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Many cultures in their mythology spirits are said to aid people when they have nightmares.  In Japan, these spirits are known as the "Baku”.  The Baku are said to have many different characteristics, but for the most part, they are pleasant creatures who help human beings even if they do have a ferocious appearance.  The chief characteristic of a Baku is that he "eats" bad dreams.  In doing so, nightmares can turn bad into future good fortune.  It was considered good luck to have a Baku spirit around to protect you when you need it, but not necessarily to have one around all the time.  While most of the stories about the Baku are positive, there are also some accounts of the Baku, which might make it an unwelcome visitor! 

The Baku are said to have a very curious appearance, being a composite of several different creatures.  While there is some discrepancy between representations, it is usual to think of Baku as having the head of an elephant (including the tusks) with a lion's mane, the body of a horse or a lion, legs and feet like a tiger, and the tail of a cow.  Other images may have a pig-like appearance, although retaining body parts from other species.  In many cases, it was considered helpful to have an image of a Baku in your bedroom.  Therefore, some people would stitch the Baku's name into pillow cases or sheets as a way to invite him into the room.  In modern times, children are sometimes given a stuffed Baku to sleep with as protection against bad dreams.  In addition to having images of Baku present, people who want their dreams eaten should wake from a nightmare and say "Baku, please devour my dreams!"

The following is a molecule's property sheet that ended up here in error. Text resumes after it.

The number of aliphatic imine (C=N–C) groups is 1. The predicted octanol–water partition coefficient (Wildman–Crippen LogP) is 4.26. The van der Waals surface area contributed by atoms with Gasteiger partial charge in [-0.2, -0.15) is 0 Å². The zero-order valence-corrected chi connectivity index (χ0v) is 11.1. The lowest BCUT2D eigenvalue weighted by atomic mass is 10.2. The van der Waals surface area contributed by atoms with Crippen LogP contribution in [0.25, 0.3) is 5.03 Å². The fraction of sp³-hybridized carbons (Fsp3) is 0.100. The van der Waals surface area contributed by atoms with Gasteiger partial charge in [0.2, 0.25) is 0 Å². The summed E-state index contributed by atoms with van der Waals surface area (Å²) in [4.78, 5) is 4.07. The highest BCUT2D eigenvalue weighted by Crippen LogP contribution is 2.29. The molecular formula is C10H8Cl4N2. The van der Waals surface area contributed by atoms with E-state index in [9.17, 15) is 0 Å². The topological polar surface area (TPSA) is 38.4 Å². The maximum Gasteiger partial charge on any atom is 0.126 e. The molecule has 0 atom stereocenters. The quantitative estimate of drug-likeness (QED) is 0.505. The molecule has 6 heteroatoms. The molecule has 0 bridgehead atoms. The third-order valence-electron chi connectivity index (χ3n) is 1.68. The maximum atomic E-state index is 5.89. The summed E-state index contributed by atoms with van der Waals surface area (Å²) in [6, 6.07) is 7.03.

There are many legends and stories surrounding the Baku.  Sometimes, they are said to respond to human entreaty, only going where he is needed and eating those dreams causing the person sleeping distress.  However, another less common depiction of Baku has them existing almost as an infestation in peoples' homes, eating every dream rather than just the bad ones.  People in this situation would thus lose all their dreams, and may even have trouble sleeping at all.  Nevertheless, stories like this are not common.  In fact, it is most common for people to view the Baku as beneficial spirits. 

There are many different images of the Baku now available, with many people turning to this centuries-old belief to aid them with their dreams.  Ivory carvings of the Baku from the nineteenth and early twentieth centuries are popular, as are lithographed prints.  Like the Native American Dreamcatcher, the Baku is proving that mythological spirits can cross cultural boundaries.  Who knows, if you implore him to, this creature may even visit your bedroom to eat up your bad dreams!

 

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